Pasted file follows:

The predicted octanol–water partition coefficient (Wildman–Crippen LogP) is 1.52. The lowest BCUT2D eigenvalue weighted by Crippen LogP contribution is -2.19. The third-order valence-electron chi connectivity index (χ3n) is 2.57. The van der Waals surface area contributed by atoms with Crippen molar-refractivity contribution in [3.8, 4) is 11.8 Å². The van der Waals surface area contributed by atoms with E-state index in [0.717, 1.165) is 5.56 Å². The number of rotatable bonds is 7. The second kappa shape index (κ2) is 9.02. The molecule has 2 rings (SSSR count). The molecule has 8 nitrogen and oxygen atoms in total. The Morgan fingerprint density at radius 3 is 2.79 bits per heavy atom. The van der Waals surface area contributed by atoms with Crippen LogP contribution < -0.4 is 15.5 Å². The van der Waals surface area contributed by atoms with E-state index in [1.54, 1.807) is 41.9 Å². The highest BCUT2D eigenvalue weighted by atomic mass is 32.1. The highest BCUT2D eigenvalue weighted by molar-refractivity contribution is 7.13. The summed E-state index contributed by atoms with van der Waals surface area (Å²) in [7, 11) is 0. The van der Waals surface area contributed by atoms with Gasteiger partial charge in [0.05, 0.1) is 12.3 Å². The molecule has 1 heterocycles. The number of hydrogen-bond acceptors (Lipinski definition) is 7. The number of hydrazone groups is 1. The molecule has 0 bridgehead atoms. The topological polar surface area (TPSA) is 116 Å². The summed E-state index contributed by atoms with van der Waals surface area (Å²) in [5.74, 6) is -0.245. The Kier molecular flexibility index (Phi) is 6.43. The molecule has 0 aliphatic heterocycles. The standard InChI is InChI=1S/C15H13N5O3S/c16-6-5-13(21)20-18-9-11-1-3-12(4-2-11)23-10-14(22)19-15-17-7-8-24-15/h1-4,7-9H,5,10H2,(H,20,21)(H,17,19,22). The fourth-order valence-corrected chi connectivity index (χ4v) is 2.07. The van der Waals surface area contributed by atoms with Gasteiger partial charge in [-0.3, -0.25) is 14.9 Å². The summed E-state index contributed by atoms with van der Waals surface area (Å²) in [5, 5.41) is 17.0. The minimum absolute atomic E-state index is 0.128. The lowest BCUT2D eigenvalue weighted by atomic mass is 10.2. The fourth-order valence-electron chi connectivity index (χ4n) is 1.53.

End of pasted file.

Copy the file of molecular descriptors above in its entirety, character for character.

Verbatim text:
The predicted octanol–water partition coefficient (Wildman–Crippen LogP) is 1.52. The lowest BCUT2D eigenvalue weighted by Crippen LogP contribution is -2.19. The third-order valence-electron chi connectivity index (χ3n) is 2.57. The van der Waals surface area contributed by atoms with Crippen molar-refractivity contribution in [3.8, 4) is 11.8 Å². The van der Waals surface area contributed by atoms with E-state index in [0.717, 1.165) is 5.56 Å². The number of rotatable bonds is 7. The second kappa shape index (κ2) is 9.02. The molecule has 2 rings (SSSR count). The molecule has 8 nitrogen and oxygen atoms in total. The Morgan fingerprint density at radius 3 is 2.79 bits per heavy atom. The van der Waals surface area contributed by atoms with Crippen LogP contribution < -0.4 is 15.5 Å². The van der Waals surface area contributed by atoms with E-state index in [1.54, 1.807) is 41.9 Å². The highest BCUT2D eigenvalue weighted by atomic mass is 32.1. The highest BCUT2D eigenvalue weighted by molar-refractivity contribution is 7.13. The summed E-state index contributed by atoms with van der Waals surface area (Å²) in [7, 11) is 0. The van der Waals surface area contributed by atoms with Gasteiger partial charge in [0.05, 0.1) is 12.3 Å². The molecule has 1 heterocycles. The number of hydrogen-bond acceptors (Lipinski definition) is 7. The number of hydrazone groups is 1. The molecule has 0 bridgehead atoms. The topological polar surface area (TPSA) is 116 Å². The summed E-state index contributed by atoms with van der Waals surface area (Å²) in [5.74, 6) is -0.245. The Kier molecular flexibility index (Phi) is 6.43. The molecule has 0 aliphatic heterocycles. The standard InChI is InChI=1S/C15H13N5O3S/c16-6-5-13(21)20-18-9-11-1-3-12(4-2-11)23-10-14(22)19-15-17-7-8-24-15/h1-4,7-9H,5,10H2,(H,20,21)(H,17,19,22). The fourth-order valence-corrected chi connectivity index (χ4v) is 2.07. The van der Waals surface area contributed by atoms with Gasteiger partial charge in [-0.3, -0.25) is 14.9 Å². The summed E-state index contributed by atoms with van der Waals surface area (Å²) in [5, 5.41) is 17.0. The minimum absolute atomic E-state index is 0.128. The lowest BCUT2D eigenvalue weighted by atomic mass is 10.2. The fourth-order valence-electron chi connectivity index (χ4n) is 1.53.